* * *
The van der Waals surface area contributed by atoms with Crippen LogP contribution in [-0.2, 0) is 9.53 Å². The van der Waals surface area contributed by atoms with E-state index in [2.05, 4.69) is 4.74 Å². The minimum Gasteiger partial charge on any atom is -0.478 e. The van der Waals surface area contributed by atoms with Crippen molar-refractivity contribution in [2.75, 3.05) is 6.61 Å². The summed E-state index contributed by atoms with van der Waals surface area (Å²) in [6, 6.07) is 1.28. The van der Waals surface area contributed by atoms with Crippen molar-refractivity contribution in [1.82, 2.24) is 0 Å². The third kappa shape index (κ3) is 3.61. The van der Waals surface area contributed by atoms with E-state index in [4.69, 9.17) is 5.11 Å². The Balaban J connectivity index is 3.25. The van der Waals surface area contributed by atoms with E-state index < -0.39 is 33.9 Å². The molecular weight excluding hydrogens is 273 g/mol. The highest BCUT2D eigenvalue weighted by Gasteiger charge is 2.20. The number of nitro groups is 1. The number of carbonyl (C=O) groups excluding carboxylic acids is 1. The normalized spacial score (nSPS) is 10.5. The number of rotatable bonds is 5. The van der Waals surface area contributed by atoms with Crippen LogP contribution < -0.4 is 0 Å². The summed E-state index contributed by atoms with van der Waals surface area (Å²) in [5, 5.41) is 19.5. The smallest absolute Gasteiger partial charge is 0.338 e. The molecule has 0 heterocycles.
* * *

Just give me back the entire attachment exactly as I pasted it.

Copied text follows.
The van der Waals surface area contributed by atoms with Crippen LogP contribution in [-0.2, 0) is 9.53 Å². The van der Waals surface area contributed by atoms with E-state index in [2.05, 4.69) is 4.74 Å². The minimum Gasteiger partial charge on any atom is -0.478 e. The van der Waals surface area contributed by atoms with Crippen molar-refractivity contribution in [2.75, 3.05) is 6.61 Å². The summed E-state index contributed by atoms with van der Waals surface area (Å²) in [6, 6.07) is 1.28. The van der Waals surface area contributed by atoms with Crippen molar-refractivity contribution in [1.82, 2.24) is 0 Å². The third kappa shape index (κ3) is 3.61. The van der Waals surface area contributed by atoms with E-state index in [4.69, 9.17) is 5.11 Å². The Balaban J connectivity index is 3.25. The van der Waals surface area contributed by atoms with E-state index < -0.39 is 33.9 Å². The molecular weight excluding hydrogens is 273 g/mol. The highest BCUT2D eigenvalue weighted by Gasteiger charge is 2.20. The number of nitro groups is 1. The number of carbonyl (C=O) groups excluding carboxylic acids is 1. The normalized spacial score (nSPS) is 10.5. The number of rotatable bonds is 5. The van der Waals surface area contributed by atoms with Crippen LogP contribution < -0.4 is 0 Å². The summed E-state index contributed by atoms with van der Waals surface area (Å²) in [5, 5.41) is 19.5. The smallest absolute Gasteiger partial charge is 0.338 e. The molecule has 0 heterocycles.